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Immune System Infection Protection

Antibodies With Universal Specificity

1 year ago

3150  0
Posted on Jun 08, 2018, 6 p.m.

Antibodies are Y shaped molecules that recognize pathogens with their two arms that bind any kind of molecule in the surface of pathogens, interaction is limited to only a small part of it. This specific antibody binding site on the molecule is called an epitope by immunologists. Epitope is likely to be comprised by only a few amino acids if the antigen is a protein.

The body is constantly producing antibodies, every newly generated antibody is unique. When the body is exposed to pathogens the antibody system will generally contain individual antibodies which will recognize different epitopes and molecules on its surface, interactions will typically lead to pathogens being eliminated by the immune system, interactions trigger the immune system to produce more antibodies and improve their ability to bind with specific targets. These improved specific antibodies help to clear pathogens rapidly, and are stored by the immune system to mediate protection in case of another exposure to the same pathogen, making antibody specificity highly important to mediate protection from pathogens.


As more and more pathogens become resistant to antibiotics, such as Klebsiella pneumonia, infections with bacterial pathogens can become life threatening. Antibodies jobs are to help eliminate bacteria or help prevent infection in individuals at risk such as immunocompromised patients. Klebsiella pneumoniae forms slightly differ in structure of surface molecules that are recognized by antibodies, to prevent infection from these pathogens antibodies must be found that can recognize and eliminate all forms of these molecules.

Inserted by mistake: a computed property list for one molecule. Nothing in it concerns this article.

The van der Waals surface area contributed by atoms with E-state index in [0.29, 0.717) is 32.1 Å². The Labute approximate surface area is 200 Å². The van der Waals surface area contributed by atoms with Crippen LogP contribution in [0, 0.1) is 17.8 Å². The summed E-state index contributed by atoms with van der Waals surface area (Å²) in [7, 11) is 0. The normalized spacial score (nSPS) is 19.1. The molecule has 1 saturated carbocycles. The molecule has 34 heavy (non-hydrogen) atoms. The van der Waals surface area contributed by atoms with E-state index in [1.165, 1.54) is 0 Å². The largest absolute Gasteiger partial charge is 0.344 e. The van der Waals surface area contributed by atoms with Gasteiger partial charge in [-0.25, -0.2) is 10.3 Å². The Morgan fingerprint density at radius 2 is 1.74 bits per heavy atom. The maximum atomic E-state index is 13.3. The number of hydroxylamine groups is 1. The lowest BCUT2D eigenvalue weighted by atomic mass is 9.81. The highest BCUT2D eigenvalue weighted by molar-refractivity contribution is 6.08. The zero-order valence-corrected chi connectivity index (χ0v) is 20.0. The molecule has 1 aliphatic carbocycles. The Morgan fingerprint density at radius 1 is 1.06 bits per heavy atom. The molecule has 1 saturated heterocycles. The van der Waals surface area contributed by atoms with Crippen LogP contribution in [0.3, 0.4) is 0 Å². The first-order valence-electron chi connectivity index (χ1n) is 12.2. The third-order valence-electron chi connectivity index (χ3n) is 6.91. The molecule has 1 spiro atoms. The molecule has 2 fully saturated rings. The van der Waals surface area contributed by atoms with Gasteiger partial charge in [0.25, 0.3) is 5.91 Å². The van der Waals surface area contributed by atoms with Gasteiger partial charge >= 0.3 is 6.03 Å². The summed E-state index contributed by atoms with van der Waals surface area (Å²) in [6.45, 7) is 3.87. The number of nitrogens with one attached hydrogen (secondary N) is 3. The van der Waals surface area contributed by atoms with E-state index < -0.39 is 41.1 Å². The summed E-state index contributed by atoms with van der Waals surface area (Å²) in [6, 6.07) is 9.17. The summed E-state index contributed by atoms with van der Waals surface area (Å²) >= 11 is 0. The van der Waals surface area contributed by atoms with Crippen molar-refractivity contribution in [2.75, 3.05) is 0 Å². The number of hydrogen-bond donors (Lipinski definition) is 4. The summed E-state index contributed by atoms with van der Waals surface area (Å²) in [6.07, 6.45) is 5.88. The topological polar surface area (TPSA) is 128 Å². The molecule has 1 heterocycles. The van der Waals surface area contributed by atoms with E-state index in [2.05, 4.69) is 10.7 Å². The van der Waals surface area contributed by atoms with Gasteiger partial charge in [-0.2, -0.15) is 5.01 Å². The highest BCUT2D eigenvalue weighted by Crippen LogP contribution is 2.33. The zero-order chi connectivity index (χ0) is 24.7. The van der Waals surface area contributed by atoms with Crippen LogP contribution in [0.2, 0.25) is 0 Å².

Laboratories set out to determine if such antibodies exist within humans, Tim Rollenske was able to find them and showed how the antibodies manage to bind different forms of Klebsiella bacteria, these antibodies were demonstrated to protect mice from infections with different forms of Klebsiella suggesting it may be the same in humans.


Thus far it has not been seen how exactly the antibodies interact with target structures. Investigating similarities inspired the belief that the antibodies bind very tight epitopes that are shared among different Klebsiella surface molecules that are recognized by the antibodies, the universal antibodies recognize the shared structures; these structures were found to exist even in other bacteria, viruses, and yeast.


Data shows the antibodies protect mice from infections with different forms of Klebsiella, it is believed that antibodies can be developed as prophylactic drugs to prevent Klebsiella infections in individuals at risk or as therapeutics for infection.

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